Pros and cons of adding a en-GB-oxford language tag

Jon Hanna jon at
Fri May 30 12:48:56 CEST 2003

> If en-gb-oxford was added for an orthography, what would
> en-scouse be used for? Dictionaries? Videos?
> Why not en-oxford if en-scouse exists?

Perhaps en-OED would reduce the risk of someone misinterpreting it as a
regional dialect of Oxford or Oxfordshire (though for all I know Oxford's
pride in the work means they all use that orthography), more clearly signify
that this refers to written English, and recognise that the OED is used
outside of Britain (though this removes the opportunity to attempt to
register en-gb-oxford-gownie and en-gb-oxford-townie on April Fools' Day).

My more general concern about any attempt to refer to the OED is that as it
is widely seen as an authority, or even as *the* authority. Hence someone
who considers his or her English to be "correct" may consider en-gb-oxford
to apply all they say and write whether that is accurate or not, "It's just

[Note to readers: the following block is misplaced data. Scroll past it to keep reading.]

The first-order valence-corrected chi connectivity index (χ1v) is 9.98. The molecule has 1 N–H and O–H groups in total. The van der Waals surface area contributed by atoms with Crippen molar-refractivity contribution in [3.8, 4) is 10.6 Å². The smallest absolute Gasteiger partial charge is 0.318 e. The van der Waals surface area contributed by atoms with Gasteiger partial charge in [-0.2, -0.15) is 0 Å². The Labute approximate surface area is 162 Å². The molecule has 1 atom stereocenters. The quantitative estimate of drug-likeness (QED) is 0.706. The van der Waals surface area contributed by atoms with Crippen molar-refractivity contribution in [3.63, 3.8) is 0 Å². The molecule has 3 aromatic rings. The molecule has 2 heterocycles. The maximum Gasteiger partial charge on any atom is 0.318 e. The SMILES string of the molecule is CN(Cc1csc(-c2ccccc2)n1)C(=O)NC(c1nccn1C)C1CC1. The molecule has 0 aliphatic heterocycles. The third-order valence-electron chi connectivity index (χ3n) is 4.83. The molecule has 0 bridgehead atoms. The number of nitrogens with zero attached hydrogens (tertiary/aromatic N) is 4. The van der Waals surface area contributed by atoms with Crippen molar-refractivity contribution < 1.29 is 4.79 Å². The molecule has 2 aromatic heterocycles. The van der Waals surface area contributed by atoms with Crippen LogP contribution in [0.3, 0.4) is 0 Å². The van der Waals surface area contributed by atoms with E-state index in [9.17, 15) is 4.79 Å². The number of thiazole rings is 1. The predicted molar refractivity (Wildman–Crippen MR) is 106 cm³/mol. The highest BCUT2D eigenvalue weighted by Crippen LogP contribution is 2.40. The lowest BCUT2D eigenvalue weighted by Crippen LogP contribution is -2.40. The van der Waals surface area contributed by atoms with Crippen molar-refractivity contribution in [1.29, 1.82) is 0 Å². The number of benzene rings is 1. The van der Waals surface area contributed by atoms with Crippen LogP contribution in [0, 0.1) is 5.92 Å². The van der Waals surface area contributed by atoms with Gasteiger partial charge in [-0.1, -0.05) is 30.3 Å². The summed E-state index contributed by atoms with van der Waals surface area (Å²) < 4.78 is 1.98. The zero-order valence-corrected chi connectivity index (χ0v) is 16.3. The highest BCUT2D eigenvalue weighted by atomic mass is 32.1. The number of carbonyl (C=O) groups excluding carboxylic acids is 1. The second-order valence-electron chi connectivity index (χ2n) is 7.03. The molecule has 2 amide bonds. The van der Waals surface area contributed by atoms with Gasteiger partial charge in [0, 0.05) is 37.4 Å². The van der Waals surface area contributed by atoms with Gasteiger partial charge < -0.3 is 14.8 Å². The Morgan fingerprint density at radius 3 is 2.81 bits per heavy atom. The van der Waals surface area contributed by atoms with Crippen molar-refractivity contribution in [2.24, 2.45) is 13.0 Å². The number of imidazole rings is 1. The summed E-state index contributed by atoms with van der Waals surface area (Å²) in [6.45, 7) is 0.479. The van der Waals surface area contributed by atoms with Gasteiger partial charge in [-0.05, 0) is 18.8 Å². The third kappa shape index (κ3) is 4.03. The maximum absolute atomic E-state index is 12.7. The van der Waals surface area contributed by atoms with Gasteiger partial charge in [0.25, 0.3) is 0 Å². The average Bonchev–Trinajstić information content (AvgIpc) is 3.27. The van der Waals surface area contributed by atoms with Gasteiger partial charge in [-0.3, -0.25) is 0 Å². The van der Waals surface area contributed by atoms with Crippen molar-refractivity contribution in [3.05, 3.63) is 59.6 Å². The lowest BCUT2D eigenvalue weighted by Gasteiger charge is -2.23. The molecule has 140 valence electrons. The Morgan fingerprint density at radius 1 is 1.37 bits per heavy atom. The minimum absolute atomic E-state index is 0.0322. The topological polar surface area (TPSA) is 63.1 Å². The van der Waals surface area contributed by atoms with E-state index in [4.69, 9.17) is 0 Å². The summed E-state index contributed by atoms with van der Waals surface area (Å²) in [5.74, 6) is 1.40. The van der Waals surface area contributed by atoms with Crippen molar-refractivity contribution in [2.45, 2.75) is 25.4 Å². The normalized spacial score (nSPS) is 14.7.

speakin' proper, in't it?".

In a context in which the language tag reflects rather than constrains what
it is labelling the likelihood of misuse could be high enough to render it
uselessly unreliable at indicating anything.

Still, I like the idea in principle.

> Should there be yet another subtag in place to say that
> "the following subtag after this one relates to orthography", or
> "the following subtag after this one relates to the spoken form of
> the language"?

Interesting idea. One that has the potential to address all of my previously
stated concerns without much violence to the current format.

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